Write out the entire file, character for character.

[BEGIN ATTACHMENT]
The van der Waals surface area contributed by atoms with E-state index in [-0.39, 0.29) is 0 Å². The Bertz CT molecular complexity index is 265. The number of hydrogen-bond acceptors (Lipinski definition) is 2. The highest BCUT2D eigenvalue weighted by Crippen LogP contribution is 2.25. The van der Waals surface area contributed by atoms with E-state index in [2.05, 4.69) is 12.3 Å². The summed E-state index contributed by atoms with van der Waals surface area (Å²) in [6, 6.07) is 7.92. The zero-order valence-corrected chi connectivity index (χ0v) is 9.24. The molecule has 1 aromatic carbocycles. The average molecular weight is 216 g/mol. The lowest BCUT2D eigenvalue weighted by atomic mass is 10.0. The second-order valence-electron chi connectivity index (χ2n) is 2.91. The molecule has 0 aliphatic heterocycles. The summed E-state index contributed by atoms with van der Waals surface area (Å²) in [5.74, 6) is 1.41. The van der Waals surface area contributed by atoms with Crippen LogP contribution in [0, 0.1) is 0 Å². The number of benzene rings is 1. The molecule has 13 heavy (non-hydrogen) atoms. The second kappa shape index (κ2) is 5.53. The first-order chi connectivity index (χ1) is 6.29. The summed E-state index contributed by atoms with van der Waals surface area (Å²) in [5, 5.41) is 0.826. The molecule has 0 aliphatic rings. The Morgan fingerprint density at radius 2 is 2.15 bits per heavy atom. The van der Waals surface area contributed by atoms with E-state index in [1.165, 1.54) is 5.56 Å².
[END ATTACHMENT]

The van der Waals surface area contributed by atoms with E-state index in [-0.39, 0.29) is 0 Å². The Bertz CT molecular complexity index is 265. The number of hydrogen-bond acceptors (Lipinski definition) is 2. The highest BCUT2D eigenvalue weighted by Crippen LogP contribution is 2.25. The van der Waals surface area contributed by atoms with E-state index in [2.05, 4.69) is 12.3 Å². The summed E-state index contributed by atoms with van der Waals surface area (Å²) in [6, 6.07) is 7.92. The zero-order valence-corrected chi connectivity index (χ0v) is 9.24. The molecule has 1 aromatic carbocycles. The average molecular weight is 216 g/mol. The lowest BCUT2D eigenvalue weighted by atomic mass is 10.0. The second-order valence-electron chi connectivity index (χ2n) is 2.91. The molecule has 0 aliphatic heterocycles. The summed E-state index contributed by atoms with van der Waals surface area (Å²) in [5.74, 6) is 1.41. The van der Waals surface area contributed by atoms with Crippen LogP contribution in [0, 0.1) is 0 Å². The number of benzene rings is 1. The molecule has 13 heavy (non-hydrogen) atoms. The second kappa shape index (κ2) is 5.53. The first-order chi connectivity index (χ1) is 6.29. The summed E-state index contributed by atoms with van der Waals surface area (Å²) in [5, 5.41) is 0.826. The molecule has 0 aliphatic rings. The Morgan fingerprint density at radius 2 is 2.15 bits per heavy atom. The van der Waals surface area contributed by atoms with E-state index in [1.165, 1.54) is 5.56 Å².